“What we have so far is a lot groovier, a lot funkier,” she says of the progress already made. “We just do our own thing. We even had a time apart before, but it was just to do our own thing. People misconstrued it as a break up. It wasn’t, it was more refreshing ourselves over that Christmas. We were really buzzing after some time apart, it really helped us move forward.”

Part of Ham Sandwich’s appeal has always been their willingness to do things slightly differently, from some of their earliest album performances involving guerilla gigs in the streets of Dublin, to Farrell’s famous Hot Press cover, nude aside from a coating of copies of the magazine.

The Return of Something Happens

Tom Dunne’s pop-rockers are making their regular nostalgic return next week, but haven’t ruled out writing again, either…

TOM DUNNE is best known today as a jovial presenter on Newstalk radio, but in the late 80s and early 90s his band Something Happens were at the forefront of a burgeoning Irish indie music scene.

Still active today – though infrequently, their shows an ecstatic celebration of what was – Dunne recalls the heydey fondly. “Getting started at all was our greatest achievement,” he jokes. “It was an incredible dream, getting to do things you only think people like Paul McCartney get to do.”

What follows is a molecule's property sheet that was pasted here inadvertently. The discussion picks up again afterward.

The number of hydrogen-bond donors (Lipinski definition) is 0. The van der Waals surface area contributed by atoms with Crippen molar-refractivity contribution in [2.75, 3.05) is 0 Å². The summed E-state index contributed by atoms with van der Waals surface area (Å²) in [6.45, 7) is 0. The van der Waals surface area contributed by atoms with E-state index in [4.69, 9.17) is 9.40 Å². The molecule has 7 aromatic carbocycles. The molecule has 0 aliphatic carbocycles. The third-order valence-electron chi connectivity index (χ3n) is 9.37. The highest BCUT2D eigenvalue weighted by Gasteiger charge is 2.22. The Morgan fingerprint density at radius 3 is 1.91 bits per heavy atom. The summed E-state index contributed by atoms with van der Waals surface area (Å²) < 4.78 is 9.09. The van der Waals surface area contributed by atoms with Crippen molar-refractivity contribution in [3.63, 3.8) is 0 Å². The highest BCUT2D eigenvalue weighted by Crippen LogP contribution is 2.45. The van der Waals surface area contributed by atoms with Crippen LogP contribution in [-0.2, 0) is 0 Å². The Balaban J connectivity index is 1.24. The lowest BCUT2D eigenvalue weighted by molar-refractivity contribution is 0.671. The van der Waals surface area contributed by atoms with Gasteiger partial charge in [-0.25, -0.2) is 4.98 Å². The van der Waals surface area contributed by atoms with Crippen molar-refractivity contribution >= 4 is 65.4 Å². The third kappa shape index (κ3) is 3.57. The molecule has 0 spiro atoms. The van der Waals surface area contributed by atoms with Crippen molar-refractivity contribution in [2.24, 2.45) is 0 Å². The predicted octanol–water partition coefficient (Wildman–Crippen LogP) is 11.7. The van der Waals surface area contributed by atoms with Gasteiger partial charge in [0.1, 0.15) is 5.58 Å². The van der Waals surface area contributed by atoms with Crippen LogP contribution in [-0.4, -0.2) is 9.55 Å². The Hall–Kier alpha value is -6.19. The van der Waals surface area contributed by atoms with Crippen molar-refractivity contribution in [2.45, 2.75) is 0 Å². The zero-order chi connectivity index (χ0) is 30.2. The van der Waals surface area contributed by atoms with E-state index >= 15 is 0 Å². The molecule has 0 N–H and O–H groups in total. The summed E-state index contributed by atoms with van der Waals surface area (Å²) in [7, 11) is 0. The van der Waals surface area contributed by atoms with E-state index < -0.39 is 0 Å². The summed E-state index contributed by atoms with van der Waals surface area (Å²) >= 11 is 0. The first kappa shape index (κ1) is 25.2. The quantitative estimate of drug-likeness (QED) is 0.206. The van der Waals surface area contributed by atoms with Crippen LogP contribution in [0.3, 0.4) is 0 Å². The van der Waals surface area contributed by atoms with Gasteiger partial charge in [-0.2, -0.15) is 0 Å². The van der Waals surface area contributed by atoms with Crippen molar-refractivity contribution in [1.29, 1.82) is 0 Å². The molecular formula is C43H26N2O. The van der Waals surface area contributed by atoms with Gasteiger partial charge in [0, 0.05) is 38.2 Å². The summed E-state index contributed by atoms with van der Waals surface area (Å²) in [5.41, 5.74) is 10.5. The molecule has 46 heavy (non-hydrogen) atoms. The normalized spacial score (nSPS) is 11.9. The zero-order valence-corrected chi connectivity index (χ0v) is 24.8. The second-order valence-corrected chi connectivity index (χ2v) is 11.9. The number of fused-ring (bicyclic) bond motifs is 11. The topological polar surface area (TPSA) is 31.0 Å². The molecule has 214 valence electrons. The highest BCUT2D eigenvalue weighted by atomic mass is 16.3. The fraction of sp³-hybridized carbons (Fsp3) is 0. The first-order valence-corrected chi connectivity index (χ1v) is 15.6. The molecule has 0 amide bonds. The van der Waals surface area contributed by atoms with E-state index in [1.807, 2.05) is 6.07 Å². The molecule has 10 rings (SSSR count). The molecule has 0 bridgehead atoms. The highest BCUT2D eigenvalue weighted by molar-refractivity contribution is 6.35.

“It was taken for granted back then, for example, that being in a rock band meant doing certain things. We played in the National Stadium, and went to LA to record an album. Those kind of things don’t happen except for really huge bands anymore. Back then you just popped by a different country. It was almost expected.”

Something Happens picked up a huge record deal back then, with the pop-rockers signing up for Virgin to release debut album ‘Been There, See That, Done That’, and making a splash in the UK and the US.

The band even had their own self-penned magazine, writing stories of their times on tour, and once featuring Daniel O’Donnell on the cover. “We had a lot of time on tour, and it was something to do,” Dunne recalls, “getting down all the funny things that happened to us. The Daniel O’Donnell one was definitely a highlight. We used to sell them at shows.”